Reality Show “Born For Business” Turns the Camera on Entrepreneurs With Disabilities

The 10-part series follows four entrepreneurs as they build unique businesses of their own.

Entrepreneurs Lexi Zanghi, Qiana Allen, Colette Divito and Chris Triebes are featured in “Born For Business”.

After graduating from college, Collette Divito was tired of being rejected by prospective employers because of her disability. So she decided to become her own boss and founded a cookie company named Collettey’s Cookies. 


“People with a disability like Down syndrome who cannot find jobs, it is so damn hard. I just have the same emails all the time saying, ‘It was nice to meet you, but at this time, you are not a good fit,’“ recalls Collette. “With my own company, I feel so happy. In the kitchen, I am the boss.” 


Collette is one of four entrepreneurs featured in “Born For Business”, a reality series that showcases all that goes into building a unique business while having a disability. 


The show also features Chris Triebes, a managing partner of several music venues and a music festival. Chris is a single dad who was born with spinal muscular atrophy type III and uses a wheelchair. Like Collette, Chris’ struggle to find inclusive employment opportunities is what drove him to become an entrepreneur.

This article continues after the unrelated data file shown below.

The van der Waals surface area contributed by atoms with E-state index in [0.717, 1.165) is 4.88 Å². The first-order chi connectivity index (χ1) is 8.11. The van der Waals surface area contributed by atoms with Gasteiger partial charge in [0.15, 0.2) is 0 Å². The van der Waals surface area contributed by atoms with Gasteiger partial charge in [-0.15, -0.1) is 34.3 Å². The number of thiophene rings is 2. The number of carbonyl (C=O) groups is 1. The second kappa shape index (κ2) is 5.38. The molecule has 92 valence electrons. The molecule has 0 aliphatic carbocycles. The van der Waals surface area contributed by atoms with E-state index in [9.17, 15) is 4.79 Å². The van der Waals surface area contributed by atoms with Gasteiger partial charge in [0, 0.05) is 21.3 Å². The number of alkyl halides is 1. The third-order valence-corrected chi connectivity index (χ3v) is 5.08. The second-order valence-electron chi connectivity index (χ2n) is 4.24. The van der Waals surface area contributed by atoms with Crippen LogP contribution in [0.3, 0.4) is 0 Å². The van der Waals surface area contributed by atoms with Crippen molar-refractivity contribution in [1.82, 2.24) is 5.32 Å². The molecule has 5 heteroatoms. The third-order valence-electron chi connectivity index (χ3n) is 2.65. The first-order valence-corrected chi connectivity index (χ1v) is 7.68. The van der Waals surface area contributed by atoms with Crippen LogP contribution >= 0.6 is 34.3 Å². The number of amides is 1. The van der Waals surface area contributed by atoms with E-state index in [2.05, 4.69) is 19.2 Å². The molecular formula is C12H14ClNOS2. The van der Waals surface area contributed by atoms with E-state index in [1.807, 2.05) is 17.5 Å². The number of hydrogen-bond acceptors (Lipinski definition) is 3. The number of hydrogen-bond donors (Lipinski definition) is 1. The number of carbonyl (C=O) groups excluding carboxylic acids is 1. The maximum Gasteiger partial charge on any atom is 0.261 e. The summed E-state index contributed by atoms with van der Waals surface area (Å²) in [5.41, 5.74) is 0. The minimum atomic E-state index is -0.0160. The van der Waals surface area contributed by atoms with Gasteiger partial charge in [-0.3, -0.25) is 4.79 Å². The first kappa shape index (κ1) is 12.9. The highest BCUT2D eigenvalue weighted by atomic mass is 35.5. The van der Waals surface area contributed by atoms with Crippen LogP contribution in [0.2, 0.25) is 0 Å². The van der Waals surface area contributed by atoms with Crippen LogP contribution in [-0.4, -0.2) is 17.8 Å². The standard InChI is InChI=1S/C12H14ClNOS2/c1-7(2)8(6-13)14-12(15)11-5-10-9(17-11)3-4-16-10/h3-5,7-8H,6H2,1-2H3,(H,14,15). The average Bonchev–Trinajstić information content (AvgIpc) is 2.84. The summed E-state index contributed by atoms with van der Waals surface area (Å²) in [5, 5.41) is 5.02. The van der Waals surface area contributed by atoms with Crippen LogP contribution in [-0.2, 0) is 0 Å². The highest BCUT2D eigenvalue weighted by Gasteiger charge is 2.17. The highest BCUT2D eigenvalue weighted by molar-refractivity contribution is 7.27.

“I am an entrepreneur because I am a rebel,” says Chris. “I don’t enjoy working for other people really; I don’t feel a need to cooperate with a system that I don’t feel really totally accepts me and is working for me.” 


In the United States, around 70 percent of individuals with disabilities want to work — but only 30 percent are currently employed. Entrepreneurship provides one path for these individuals to discover meaningful work and competitive pay.  


Indeed, research shows that entrepreneurship is associated with greater financial independence for individuals with disabilities. That’s the case for Qiana Allen, a fashion entrepreneur on “Born For Business”. Qiana, who has lupus, has built one of the most successful plus size boutiques in the country.  


“I started selling clothes and jewelry out of my car, in salons and for boutique owners who didn’t carry plus size, and it went off as a hit,” says Qiana. “People loved it, it grew, made me a lot of money, and so I was able to open my first brick and mortar store because I had worked so hard building it from the ground up.” 


Over one million individuals with disabilities are currently self-employed — and that number is growing every day. In fact, workers with a disability are more likely to be self-employed than their non-disabled peers.  


“Born For Business” gives viewers a behind-the-scenes look at the ups and downs of being your own boss — during the COVID-19 pandemic, no less. 


“You need courage to be an entrepreneur. You have to have faith in yourself,” says Lexi Zanghi, who started an online clothing business after her anxiety forced her to drop out of fashion school. “Born For Business” follows Lexi as she opens her first brick and mortar retail store.  


Producer Jonathan Murray told RespectAbility he created the series to show “how people with disabilities have long been using entrepreneurship to create an economic livelihood for themselves.” 


All 10 episodes of “Born For Business” are currently available on Peacock (US) and Crave (Canada). To watch, visit or 

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